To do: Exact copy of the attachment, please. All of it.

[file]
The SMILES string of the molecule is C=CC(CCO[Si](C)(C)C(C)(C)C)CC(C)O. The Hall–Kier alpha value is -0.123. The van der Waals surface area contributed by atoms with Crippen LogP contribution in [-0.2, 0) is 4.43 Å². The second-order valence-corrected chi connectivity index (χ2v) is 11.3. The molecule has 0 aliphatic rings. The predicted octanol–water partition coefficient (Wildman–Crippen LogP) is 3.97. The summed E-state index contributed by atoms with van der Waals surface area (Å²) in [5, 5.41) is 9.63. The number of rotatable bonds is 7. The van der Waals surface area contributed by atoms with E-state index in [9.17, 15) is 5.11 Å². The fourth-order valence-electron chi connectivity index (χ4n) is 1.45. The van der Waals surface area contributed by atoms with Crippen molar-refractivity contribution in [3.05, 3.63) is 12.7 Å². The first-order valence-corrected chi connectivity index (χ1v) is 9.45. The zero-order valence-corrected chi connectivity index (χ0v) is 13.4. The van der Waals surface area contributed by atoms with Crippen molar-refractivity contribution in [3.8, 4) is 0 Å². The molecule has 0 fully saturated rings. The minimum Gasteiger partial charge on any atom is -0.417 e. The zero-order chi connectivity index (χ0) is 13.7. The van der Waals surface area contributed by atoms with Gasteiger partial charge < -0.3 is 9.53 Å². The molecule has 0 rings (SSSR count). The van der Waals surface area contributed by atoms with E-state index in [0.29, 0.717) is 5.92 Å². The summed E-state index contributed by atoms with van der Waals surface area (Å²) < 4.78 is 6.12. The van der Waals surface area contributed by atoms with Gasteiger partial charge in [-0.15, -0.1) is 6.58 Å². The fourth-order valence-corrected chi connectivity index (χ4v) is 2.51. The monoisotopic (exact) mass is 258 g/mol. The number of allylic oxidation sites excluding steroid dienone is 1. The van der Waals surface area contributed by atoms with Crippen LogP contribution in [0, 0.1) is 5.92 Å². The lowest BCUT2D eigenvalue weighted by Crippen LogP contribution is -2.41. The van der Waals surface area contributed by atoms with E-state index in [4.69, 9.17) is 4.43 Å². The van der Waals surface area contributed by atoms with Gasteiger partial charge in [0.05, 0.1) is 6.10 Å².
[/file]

The SMILES string of the molecule is C=CC(CCO[Si](C)(C)C(C)(C)C)CC(C)O. The Hall–Kier alpha value is -0.123. The van der Waals surface area contributed by atoms with Crippen LogP contribution in [-0.2, 0) is 4.43 Å². The second-order valence-corrected chi connectivity index (χ2v) is 11.3. The molecule has 0 aliphatic rings. The predicted octanol–water partition coefficient (Wildman–Crippen LogP) is 3.97. The summed E-state index contributed by atoms with van der Waals surface area (Å²) in [5, 5.41) is 9.63. The number of rotatable bonds is 7. The van der Waals surface area contributed by atoms with E-state index in [9.17, 15) is 5.11 Å². The fourth-order valence-electron chi connectivity index (χ4n) is 1.45. The van der Waals surface area contributed by atoms with Crippen molar-refractivity contribution in [3.05, 3.63) is 12.7 Å². The first-order valence-corrected chi connectivity index (χ1v) is 9.45. The zero-order valence-corrected chi connectivity index (χ0v) is 13.4. The van der Waals surface area contributed by atoms with Crippen molar-refractivity contribution in [3.8, 4) is 0 Å². The molecule has 0 fully saturated rings. The minimum Gasteiger partial charge on any atom is -0.417 e. The zero-order chi connectivity index (χ0) is 13.7. The van der Waals surface area contributed by atoms with Gasteiger partial charge < -0.3 is 9.53 Å². The molecule has 0 rings (SSSR count). The van der Waals surface area contributed by atoms with E-state index in [0.29, 0.717) is 5.92 Å². The summed E-state index contributed by atoms with van der Waals surface area (Å²) < 4.78 is 6.12. The van der Waals surface area contributed by atoms with Gasteiger partial charge in [-0.15, -0.1) is 6.58 Å². The fourth-order valence-corrected chi connectivity index (χ4v) is 2.51. The monoisotopic (exact) mass is 258 g/mol. The number of allylic oxidation sites excluding steroid dienone is 1. The van der Waals surface area contributed by atoms with Crippen LogP contribution in [0, 0.1) is 5.92 Å². The lowest BCUT2D eigenvalue weighted by Crippen LogP contribution is -2.41. The van der Waals surface area contributed by atoms with E-state index in [4.69, 9.17) is 4.43 Å². The van der Waals surface area contributed by atoms with Gasteiger partial charge in [0.05, 0.1) is 6.10 Å².